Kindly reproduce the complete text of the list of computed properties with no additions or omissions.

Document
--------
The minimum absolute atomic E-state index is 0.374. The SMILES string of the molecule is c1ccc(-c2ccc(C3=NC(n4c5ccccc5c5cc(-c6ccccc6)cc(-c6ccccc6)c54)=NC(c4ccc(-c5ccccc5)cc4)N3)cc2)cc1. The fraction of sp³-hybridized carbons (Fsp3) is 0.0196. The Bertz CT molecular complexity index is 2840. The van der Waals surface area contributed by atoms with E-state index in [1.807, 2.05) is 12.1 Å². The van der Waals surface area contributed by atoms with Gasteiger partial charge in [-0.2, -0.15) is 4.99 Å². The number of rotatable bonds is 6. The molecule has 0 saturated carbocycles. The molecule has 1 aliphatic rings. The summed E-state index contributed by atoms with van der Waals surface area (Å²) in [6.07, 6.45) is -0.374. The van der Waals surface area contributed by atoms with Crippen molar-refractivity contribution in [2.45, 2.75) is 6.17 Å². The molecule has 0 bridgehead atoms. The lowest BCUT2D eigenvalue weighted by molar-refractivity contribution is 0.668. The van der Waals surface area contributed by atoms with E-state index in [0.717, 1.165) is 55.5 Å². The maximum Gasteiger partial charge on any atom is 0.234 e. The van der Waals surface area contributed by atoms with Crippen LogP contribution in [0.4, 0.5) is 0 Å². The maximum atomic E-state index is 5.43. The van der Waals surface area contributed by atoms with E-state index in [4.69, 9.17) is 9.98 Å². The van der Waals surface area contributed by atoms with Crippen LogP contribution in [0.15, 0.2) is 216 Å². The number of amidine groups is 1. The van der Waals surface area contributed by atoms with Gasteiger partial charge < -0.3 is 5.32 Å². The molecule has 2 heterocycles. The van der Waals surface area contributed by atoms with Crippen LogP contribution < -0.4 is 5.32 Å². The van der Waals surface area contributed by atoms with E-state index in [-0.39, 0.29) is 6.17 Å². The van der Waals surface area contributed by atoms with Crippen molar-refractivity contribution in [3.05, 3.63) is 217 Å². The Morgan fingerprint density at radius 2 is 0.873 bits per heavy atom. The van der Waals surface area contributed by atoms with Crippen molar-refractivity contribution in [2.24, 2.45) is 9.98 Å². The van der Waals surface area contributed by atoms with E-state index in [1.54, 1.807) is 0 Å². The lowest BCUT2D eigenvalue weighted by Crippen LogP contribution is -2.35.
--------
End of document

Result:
The minimum absolute atomic E-state index is 0.374. The SMILES string of the molecule is c1ccc(-c2ccc(C3=NC(n4c5ccccc5c5cc(-c6ccccc6)cc(-c6ccccc6)c54)=NC(c4ccc(-c5ccccc5)cc4)N3)cc2)cc1. The fraction of sp³-hybridized carbons (Fsp3) is 0.0196. The Bertz CT molecular complexity index is 2840. The van der Waals surface area contributed by atoms with E-state index in [1.807, 2.05) is 12.1 Å². The van der Waals surface area contributed by atoms with Gasteiger partial charge in [-0.2, -0.15) is 4.99 Å². The number of rotatable bonds is 6. The molecule has 0 saturated carbocycles. The molecule has 1 aliphatic rings. The summed E-state index contributed by atoms with van der Waals surface area (Å²) in [6.07, 6.45) is -0.374. The van der Waals surface area contributed by atoms with Crippen molar-refractivity contribution in [2.45, 2.75) is 6.17 Å². The molecule has 0 bridgehead atoms. The lowest BCUT2D eigenvalue weighted by molar-refractivity contribution is 0.668. The van der Waals surface area contributed by atoms with E-state index in [0.717, 1.165) is 55.5 Å². The maximum Gasteiger partial charge on any atom is 0.234 e. The van der Waals surface area contributed by atoms with Crippen LogP contribution in [0.4, 0.5) is 0 Å². The maximum atomic E-state index is 5.43. The van der Waals surface area contributed by atoms with E-state index in [4.69, 9.17) is 9.98 Å². The van der Waals surface area contributed by atoms with Crippen LogP contribution in [0.15, 0.2) is 216 Å². The number of amidine groups is 1. The van der Waals surface area contributed by atoms with Gasteiger partial charge < -0.3 is 5.32 Å². The molecule has 2 heterocycles. The van der Waals surface area contributed by atoms with Crippen LogP contribution < -0.4 is 5.32 Å². The van der Waals surface area contributed by atoms with E-state index in [-0.39, 0.29) is 6.17 Å². The van der Waals surface area contributed by atoms with Crippen molar-refractivity contribution in [3.05, 3.63) is 217 Å². The Morgan fingerprint density at radius 2 is 0.873 bits per heavy atom. The van der Waals surface area contributed by atoms with Crippen molar-refractivity contribution in [2.24, 2.45) is 9.98 Å². The van der Waals surface area contributed by atoms with E-state index in [1.54, 1.807) is 0 Å². The lowest BCUT2D eigenvalue weighted by Crippen LogP contribution is -2.35.